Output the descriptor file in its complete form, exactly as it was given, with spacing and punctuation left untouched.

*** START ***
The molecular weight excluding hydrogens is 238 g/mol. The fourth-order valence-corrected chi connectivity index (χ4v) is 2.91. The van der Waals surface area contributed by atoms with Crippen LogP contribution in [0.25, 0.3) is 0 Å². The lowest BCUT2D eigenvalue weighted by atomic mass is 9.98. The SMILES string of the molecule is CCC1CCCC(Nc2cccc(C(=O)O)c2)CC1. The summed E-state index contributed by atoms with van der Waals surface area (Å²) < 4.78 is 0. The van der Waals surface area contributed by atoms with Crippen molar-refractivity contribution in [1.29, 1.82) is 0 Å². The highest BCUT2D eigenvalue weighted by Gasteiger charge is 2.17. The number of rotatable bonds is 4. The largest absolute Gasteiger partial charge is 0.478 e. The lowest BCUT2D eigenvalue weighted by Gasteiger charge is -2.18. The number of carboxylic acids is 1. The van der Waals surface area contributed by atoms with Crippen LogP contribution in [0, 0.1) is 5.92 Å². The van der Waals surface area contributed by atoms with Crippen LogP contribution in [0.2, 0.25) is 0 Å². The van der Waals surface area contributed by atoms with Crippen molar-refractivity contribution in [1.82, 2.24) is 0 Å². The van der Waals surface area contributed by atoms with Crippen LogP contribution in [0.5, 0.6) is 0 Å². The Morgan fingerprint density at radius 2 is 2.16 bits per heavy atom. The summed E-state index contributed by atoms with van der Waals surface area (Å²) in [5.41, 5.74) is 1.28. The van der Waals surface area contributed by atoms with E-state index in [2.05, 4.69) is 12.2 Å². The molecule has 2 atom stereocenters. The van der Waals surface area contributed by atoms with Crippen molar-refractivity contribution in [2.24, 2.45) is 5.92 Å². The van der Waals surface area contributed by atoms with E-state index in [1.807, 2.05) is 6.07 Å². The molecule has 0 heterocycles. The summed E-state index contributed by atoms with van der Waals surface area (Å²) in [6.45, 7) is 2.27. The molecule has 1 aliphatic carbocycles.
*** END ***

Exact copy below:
The molecular weight excluding hydrogens is 238 g/mol. The fourth-order valence-corrected chi connectivity index (χ4v) is 2.91. The van der Waals surface area contributed by atoms with Crippen LogP contribution in [0.25, 0.3) is 0 Å². The lowest BCUT2D eigenvalue weighted by atomic mass is 9.98. The SMILES string of the molecule is CCC1CCCC(Nc2cccc(C(=O)O)c2)CC1. The summed E-state index contributed by atoms with van der Waals surface area (Å²) < 4.78 is 0. The van der Waals surface area contributed by atoms with Crippen molar-refractivity contribution in [1.29, 1.82) is 0 Å². The highest BCUT2D eigenvalue weighted by Gasteiger charge is 2.17. The number of rotatable bonds is 4. The largest absolute Gasteiger partial charge is 0.478 e. The lowest BCUT2D eigenvalue weighted by Gasteiger charge is -2.18. The number of carboxylic acids is 1. The van der Waals surface area contributed by atoms with Crippen LogP contribution in [0, 0.1) is 5.92 Å². The van der Waals surface area contributed by atoms with Crippen LogP contribution in [0.2, 0.25) is 0 Å². The van der Waals surface area contributed by atoms with Crippen molar-refractivity contribution in [1.82, 2.24) is 0 Å². The van der Waals surface area contributed by atoms with Crippen LogP contribution in [0.5, 0.6) is 0 Å². The Morgan fingerprint density at radius 2 is 2.16 bits per heavy atom. The summed E-state index contributed by atoms with van der Waals surface area (Å²) in [5.41, 5.74) is 1.28. The van der Waals surface area contributed by atoms with E-state index in [2.05, 4.69) is 12.2 Å². The molecule has 2 atom stereocenters. The van der Waals surface area contributed by atoms with Crippen molar-refractivity contribution in [2.24, 2.45) is 5.92 Å². The van der Waals surface area contributed by atoms with E-state index in [1.807, 2.05) is 6.07 Å². The molecule has 0 heterocycles. The summed E-state index contributed by atoms with van der Waals surface area (Å²) in [6.45, 7) is 2.27. The molecule has 1 aliphatic carbocycles.